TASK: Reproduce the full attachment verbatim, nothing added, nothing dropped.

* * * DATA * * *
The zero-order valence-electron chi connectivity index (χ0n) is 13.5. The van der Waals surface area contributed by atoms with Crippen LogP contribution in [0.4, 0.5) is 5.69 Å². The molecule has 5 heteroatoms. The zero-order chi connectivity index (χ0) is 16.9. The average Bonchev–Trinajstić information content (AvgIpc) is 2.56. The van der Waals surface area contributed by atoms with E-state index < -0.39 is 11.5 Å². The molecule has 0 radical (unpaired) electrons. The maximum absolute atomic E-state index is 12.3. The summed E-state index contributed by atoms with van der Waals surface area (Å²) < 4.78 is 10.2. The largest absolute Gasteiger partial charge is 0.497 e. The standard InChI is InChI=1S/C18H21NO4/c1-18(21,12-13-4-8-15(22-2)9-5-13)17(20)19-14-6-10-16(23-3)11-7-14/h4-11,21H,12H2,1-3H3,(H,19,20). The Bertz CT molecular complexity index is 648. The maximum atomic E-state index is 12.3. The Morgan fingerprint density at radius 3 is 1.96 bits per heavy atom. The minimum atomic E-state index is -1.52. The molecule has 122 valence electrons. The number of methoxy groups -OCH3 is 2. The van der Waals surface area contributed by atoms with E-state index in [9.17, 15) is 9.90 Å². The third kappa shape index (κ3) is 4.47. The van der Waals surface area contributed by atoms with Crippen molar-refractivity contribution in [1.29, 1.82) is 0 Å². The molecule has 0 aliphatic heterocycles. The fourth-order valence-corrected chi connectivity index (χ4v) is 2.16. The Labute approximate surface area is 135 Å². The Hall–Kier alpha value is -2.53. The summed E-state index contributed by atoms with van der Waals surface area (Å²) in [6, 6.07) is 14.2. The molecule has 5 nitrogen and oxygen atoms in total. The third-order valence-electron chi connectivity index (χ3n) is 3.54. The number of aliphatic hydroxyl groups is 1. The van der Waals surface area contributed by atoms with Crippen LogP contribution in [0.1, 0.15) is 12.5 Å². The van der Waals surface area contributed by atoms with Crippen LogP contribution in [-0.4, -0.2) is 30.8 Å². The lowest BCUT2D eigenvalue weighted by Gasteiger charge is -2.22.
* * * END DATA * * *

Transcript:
The zero-order valence-electron chi connectivity index (χ0n) is 13.5. The van der Waals surface area contributed by atoms with Crippen LogP contribution in [0.4, 0.5) is 5.69 Å². The molecule has 5 heteroatoms. The zero-order chi connectivity index (χ0) is 16.9. The average Bonchev–Trinajstić information content (AvgIpc) is 2.56. The van der Waals surface area contributed by atoms with E-state index < -0.39 is 11.5 Å². The molecule has 0 radical (unpaired) electrons. The maximum absolute atomic E-state index is 12.3. The summed E-state index contributed by atoms with van der Waals surface area (Å²) < 4.78 is 10.2. The largest absolute Gasteiger partial charge is 0.497 e. The standard InChI is InChI=1S/C18H21NO4/c1-18(21,12-13-4-8-15(22-2)9-5-13)17(20)19-14-6-10-16(23-3)11-7-14/h4-11,21H,12H2,1-3H3,(H,19,20). The Bertz CT molecular complexity index is 648. The maximum atomic E-state index is 12.3. The Morgan fingerprint density at radius 3 is 1.96 bits per heavy atom. The minimum atomic E-state index is -1.52. The molecule has 122 valence electrons. The number of methoxy groups -OCH3 is 2. The van der Waals surface area contributed by atoms with E-state index in [9.17, 15) is 9.90 Å². The third kappa shape index (κ3) is 4.47. The van der Waals surface area contributed by atoms with Crippen molar-refractivity contribution in [1.29, 1.82) is 0 Å². The molecule has 0 aliphatic heterocycles. The fourth-order valence-corrected chi connectivity index (χ4v) is 2.16. The Labute approximate surface area is 135 Å². The Hall–Kier alpha value is -2.53. The summed E-state index contributed by atoms with van der Waals surface area (Å²) in [6, 6.07) is 14.2. The molecule has 5 nitrogen and oxygen atoms in total. The third-order valence-electron chi connectivity index (χ3n) is 3.54. The number of aliphatic hydroxyl groups is 1. The van der Waals surface area contributed by atoms with Crippen LogP contribution in [0.1, 0.15) is 12.5 Å². The van der Waals surface area contributed by atoms with Crippen LogP contribution in [-0.4, -0.2) is 30.8 Å². The lowest BCUT2D eigenvalue weighted by Gasteiger charge is -2.22.